Menu

Power Plants Due to Retire

If you’ve been following along, you know that nine coal-fired Michigan power plants will close their operations this year—with 25 closing by 2020. The energy capacity shortfall Michigan must address is already taking shape, and we must take steps now to keep energy reliable for the short and long term.

Some in Lansing are using the Supreme Court’s recent decision to temporarily halt implementation of the EPA’s Clean Power Plan as an excuse to delay passage of a Michigan-first energy policy. However, our capacity issue will only continue to get worse the longer legislators in Lansing fail to pass energy legislation.

We can—and should—continue to pursue strong new energy policy for our state to help address the capacity we will be losing as a state in the coming year.  Below is a closer look at the power plants slated for closure in 2016 and what their loss means for Michigan’s energy future.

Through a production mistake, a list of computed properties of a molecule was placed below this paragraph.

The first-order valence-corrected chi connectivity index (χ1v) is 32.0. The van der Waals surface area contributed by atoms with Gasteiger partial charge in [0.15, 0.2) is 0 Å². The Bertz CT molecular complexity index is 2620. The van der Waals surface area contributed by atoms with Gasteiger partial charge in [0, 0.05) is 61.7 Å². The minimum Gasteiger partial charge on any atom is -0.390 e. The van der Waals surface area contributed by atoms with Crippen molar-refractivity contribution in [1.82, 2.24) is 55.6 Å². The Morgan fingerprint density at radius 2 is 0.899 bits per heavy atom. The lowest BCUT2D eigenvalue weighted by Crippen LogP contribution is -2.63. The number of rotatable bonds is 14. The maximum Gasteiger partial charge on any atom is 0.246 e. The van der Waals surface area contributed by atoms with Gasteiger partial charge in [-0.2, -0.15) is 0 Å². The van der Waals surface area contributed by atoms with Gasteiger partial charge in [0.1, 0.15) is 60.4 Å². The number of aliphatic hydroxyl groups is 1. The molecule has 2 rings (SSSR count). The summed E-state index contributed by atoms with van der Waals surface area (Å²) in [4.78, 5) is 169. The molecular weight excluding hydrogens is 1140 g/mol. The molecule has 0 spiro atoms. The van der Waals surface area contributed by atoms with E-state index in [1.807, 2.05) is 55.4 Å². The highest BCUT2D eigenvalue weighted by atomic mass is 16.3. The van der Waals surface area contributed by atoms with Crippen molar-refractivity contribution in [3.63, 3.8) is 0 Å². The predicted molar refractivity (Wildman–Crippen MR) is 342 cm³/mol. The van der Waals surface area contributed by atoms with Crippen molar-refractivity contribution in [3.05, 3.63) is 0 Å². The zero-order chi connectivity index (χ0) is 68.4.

What’s at Stake

As you can see, it isn’t just one part of Michigan that will be affected by these plant closures—the entire state is at risk from the diminished capacity these closures will create.

The big question these closures pose is how to replace the generating capacity to continue to provide reliable, fairly priced electricity to Michiganders. Building a new baseload plant takes several years and plenty of red tape to comply with regulations.

Legislators in Lansing should not delay passing comprehensive energy legislation this year so local energy providers and the state as a whole can move forward with plans to address Michigan’s future energy needs.

We will be following energy hearings in both houses in the coming weeks and we will count on you, our AMP community, to keep up the pressure on legislators to pass fair, flexible energy policy that puts Michigan first.